Deleuze and Guatarri Studies 2 (1):109-119 (2008)

Jeffrey Bell
Southeastern Louisiana University
For those familiar with the work of Deleuze, and Deleuze and Guattari, it might at first seem unwise to pursue a Deleuze and Guattarian philosophy of history. After all, is it not Deleuze who, in an interview with Antonio Negri, argues that ‘What history grasps in an event is the way it’s actualized in particular circumstances; the event's becoming is beyond the scope of history'? (Deleuze 1995: 170). And more damningly, Deleuze adds, ‘History isn’t experimental, it's just the set of more or less negative preconditions that make it possible to experiment with something beyond history' (Deleuze 1995: 170). History, in short, is a starting point for experimental work, but it is precisely history ‘that one leaves behind in order to “become,” that is, to create something new’ (1995: 171). Similarly in A Thousand Plateaus, Deleuze and Guattari argue that ‘History is made by those who oppose history (not by those who insert themselves into it, or even reshape it)’ (Deleuze and Guattari 1987: 295). In the very first line of his book, Lampert recognizes the possible conclusion these citations might lead one to, namely, ‘Deleuze and Guattari’s philosophy of becoming seems at times opposed to the very idea of historical succession' (1); and yet, as Lampert adeptly demonstrates, it would be a mistake to conclude that opposing history to ‘create something new’, ‘something beyond history’, necessarily entails being hostile to history, to the ‘idea of historical succession’, and thus to a philosophy of history.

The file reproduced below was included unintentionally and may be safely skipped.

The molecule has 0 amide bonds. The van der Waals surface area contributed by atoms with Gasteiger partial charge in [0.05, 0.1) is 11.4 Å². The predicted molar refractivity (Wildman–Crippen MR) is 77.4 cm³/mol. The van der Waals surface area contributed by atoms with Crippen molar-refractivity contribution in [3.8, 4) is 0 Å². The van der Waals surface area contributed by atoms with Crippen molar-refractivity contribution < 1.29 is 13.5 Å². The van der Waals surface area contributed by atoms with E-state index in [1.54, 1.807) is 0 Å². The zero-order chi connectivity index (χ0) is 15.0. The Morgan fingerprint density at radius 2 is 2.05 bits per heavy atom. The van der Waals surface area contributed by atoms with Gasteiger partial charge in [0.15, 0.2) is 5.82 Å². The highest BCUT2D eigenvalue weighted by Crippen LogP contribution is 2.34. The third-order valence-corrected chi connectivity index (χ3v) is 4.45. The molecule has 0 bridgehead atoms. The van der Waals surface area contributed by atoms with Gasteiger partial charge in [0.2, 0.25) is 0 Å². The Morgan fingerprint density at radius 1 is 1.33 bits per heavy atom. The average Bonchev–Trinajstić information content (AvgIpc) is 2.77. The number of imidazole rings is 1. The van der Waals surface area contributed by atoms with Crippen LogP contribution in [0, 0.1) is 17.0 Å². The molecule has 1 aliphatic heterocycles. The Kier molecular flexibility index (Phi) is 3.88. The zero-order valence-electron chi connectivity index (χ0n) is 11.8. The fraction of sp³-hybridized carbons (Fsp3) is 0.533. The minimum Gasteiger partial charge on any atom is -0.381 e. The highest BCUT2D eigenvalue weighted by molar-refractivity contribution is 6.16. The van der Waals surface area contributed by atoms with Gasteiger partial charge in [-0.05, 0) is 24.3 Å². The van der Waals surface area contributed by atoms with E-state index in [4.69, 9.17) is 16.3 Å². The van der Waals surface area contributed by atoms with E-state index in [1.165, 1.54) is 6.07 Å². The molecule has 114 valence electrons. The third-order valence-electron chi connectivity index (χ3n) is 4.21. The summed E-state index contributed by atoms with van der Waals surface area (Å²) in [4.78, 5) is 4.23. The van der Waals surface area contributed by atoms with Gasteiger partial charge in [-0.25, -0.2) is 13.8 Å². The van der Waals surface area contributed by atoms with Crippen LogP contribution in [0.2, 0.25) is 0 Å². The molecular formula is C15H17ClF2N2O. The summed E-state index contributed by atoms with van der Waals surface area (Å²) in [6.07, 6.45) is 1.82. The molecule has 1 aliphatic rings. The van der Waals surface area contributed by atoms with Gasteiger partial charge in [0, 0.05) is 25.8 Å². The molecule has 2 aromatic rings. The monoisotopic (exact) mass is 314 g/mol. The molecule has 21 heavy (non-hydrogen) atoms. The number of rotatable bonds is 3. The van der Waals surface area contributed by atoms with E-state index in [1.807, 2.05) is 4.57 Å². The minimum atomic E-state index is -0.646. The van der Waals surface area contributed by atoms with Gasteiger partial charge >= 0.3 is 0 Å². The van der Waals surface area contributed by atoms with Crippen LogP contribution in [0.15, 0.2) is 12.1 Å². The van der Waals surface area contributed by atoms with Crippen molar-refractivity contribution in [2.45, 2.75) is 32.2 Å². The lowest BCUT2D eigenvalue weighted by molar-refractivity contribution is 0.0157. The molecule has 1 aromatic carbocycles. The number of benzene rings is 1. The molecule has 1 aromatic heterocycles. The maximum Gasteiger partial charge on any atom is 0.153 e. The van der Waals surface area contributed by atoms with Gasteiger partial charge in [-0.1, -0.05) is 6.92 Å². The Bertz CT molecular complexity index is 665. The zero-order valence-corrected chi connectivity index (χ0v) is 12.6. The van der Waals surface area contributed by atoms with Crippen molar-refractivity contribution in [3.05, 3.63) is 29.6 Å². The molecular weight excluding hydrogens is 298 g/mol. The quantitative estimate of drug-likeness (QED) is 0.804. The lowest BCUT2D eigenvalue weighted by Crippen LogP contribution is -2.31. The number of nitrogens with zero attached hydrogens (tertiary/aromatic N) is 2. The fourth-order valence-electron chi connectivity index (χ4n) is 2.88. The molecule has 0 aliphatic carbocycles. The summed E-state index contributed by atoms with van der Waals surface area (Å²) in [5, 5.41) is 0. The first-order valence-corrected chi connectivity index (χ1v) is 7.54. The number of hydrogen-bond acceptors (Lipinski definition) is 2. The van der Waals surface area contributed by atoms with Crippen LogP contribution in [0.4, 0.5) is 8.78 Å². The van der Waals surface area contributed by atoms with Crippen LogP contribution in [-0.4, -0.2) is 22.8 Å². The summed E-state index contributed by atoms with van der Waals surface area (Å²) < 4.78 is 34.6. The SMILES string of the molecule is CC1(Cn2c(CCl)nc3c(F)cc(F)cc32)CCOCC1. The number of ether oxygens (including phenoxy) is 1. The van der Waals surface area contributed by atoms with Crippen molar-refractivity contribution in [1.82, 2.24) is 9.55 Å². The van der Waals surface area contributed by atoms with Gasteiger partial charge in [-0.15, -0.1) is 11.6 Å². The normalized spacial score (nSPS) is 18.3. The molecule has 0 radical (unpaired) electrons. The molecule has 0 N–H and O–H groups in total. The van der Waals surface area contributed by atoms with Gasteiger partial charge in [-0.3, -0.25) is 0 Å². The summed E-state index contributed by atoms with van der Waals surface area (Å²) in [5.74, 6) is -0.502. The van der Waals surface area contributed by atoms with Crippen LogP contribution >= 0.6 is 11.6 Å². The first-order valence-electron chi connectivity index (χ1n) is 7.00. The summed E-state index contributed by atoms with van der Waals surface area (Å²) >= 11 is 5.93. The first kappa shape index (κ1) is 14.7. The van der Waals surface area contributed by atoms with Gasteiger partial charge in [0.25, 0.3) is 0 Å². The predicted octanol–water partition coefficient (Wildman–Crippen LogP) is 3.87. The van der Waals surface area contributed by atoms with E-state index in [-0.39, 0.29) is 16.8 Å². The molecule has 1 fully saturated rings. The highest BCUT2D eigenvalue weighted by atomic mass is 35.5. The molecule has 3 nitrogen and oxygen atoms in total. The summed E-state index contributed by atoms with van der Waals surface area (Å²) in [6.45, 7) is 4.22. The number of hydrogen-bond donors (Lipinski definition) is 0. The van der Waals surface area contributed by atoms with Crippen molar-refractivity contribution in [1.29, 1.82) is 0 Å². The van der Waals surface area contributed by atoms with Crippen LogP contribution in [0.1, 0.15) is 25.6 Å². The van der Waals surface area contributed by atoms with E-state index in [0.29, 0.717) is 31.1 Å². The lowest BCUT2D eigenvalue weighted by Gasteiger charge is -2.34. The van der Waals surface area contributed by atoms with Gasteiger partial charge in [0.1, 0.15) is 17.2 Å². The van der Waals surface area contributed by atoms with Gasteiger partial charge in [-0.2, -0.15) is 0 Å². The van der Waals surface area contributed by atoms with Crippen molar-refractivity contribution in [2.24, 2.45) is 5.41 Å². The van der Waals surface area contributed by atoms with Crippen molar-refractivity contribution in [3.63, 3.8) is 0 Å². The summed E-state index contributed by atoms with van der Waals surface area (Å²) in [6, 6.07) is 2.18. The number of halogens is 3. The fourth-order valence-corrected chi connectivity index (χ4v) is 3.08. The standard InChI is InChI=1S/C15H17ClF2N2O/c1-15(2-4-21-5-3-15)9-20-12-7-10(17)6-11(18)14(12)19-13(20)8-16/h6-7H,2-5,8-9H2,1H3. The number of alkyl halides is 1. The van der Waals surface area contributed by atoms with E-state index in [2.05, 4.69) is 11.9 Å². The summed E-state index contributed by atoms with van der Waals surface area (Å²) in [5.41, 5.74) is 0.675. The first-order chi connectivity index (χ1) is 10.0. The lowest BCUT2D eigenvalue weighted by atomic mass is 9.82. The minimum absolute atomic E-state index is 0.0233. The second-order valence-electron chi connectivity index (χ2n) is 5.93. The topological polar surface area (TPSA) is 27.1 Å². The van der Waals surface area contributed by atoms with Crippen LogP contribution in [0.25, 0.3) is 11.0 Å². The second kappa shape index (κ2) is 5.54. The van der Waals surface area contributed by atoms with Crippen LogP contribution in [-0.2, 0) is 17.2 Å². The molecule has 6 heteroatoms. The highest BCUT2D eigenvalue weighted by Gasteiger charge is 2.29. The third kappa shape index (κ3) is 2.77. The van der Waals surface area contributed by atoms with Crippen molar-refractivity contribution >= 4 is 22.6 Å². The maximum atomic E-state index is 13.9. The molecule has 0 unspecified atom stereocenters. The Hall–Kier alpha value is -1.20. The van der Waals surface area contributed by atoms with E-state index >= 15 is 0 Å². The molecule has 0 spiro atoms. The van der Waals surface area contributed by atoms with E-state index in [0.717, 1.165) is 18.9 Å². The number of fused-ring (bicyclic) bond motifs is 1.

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DOI 10.3366/e1750224108000196
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